Closer Look: Recent Scandals Have Thrown PR Industry into Turmoil
(Beijing) – An employee of a public relations company recently complained to me about the difficulties her industry now faces. The confusion was brought on by recent episodes in which reporters were arrested for taking bribes to print stories.
In the first, a reporter named Chen Yongzhou, was detained for publishing stories that damaged a company's reputation. Later, a trio of reporters faced charges they took bribes from PR firms to publish articles.
"Lately, my journalist and PR friends are sharing news about people and companies from these two industries being investigated by police," the PR company employee said. "We don't even know how to operate now."
A PR consultant at a well-established company told me that in the past when she asked journalists to write advertorials all she had to do was transfer money to their bank accounts. Not she is being more circumspect.
"I will bring the money in person just in case anything happens," she said. "This has caused a lot of trouble."
The consultant said it was not clear to her anymore what was right and what was wrong. This caused her to worry she may accidentally break the law.
A senior manager at a PR company has explained a range of scurrilous activity by PR companies and media types.
Some involved surprisingly large amounts of money. For example, certain reporters publish a set amount of articles each month for a client of a PR company and get paid monthly. Transactions routinely exceed 10,000 yuan.
Then there were reporters who tried to blackmail companies with negative stories that had some grain of truth. Other journalists just made up bad news and went about the blackmailing.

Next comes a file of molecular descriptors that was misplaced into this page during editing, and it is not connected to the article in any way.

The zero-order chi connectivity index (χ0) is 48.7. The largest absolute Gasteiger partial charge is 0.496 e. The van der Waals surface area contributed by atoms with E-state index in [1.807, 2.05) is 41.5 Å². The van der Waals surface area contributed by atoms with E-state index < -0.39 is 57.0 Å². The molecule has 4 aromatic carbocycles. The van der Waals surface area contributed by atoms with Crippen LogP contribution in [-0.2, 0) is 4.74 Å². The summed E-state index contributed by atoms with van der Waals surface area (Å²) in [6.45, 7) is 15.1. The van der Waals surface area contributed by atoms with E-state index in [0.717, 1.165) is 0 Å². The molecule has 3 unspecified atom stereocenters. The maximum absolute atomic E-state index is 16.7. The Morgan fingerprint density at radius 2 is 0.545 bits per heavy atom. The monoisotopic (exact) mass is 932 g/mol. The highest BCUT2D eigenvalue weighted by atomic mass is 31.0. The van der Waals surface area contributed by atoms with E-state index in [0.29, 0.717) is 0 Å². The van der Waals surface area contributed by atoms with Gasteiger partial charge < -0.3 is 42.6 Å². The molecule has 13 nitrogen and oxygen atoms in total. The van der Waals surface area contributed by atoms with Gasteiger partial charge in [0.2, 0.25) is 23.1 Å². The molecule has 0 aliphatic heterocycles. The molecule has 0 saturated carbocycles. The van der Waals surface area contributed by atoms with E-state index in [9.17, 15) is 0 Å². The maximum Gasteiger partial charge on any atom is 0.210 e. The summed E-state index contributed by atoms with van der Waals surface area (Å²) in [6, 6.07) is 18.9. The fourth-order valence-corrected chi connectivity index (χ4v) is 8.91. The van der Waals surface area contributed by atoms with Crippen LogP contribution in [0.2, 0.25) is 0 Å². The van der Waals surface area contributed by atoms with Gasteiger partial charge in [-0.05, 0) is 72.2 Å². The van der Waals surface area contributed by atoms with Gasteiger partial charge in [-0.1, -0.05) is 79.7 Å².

Reporters even took money from companies to publish negative reports about competitors.
All of this points a unique form of "public relations" in China.
"In other countries, PR companies usually serve as consultants," the senior manager said. "But in China, PR companies make money by being an intermediary and taking the difference between what they charge their clients and what the media companies charge them. This business model is twisted."
This way of doing business is crying out for change. Both PR firms and their clients need to be clear about what the law allows and what is ethical.
"The PR companies should really be helping their clients deal with a crisis," a senior PR manager at a computer company said. "They should help analyze a crisis and instruct clients on what to and how to apologize if negative stories are exposed."
Media companies cannot be absolved. They need to redefine their business models as well, not to mention update their codes of conduct.
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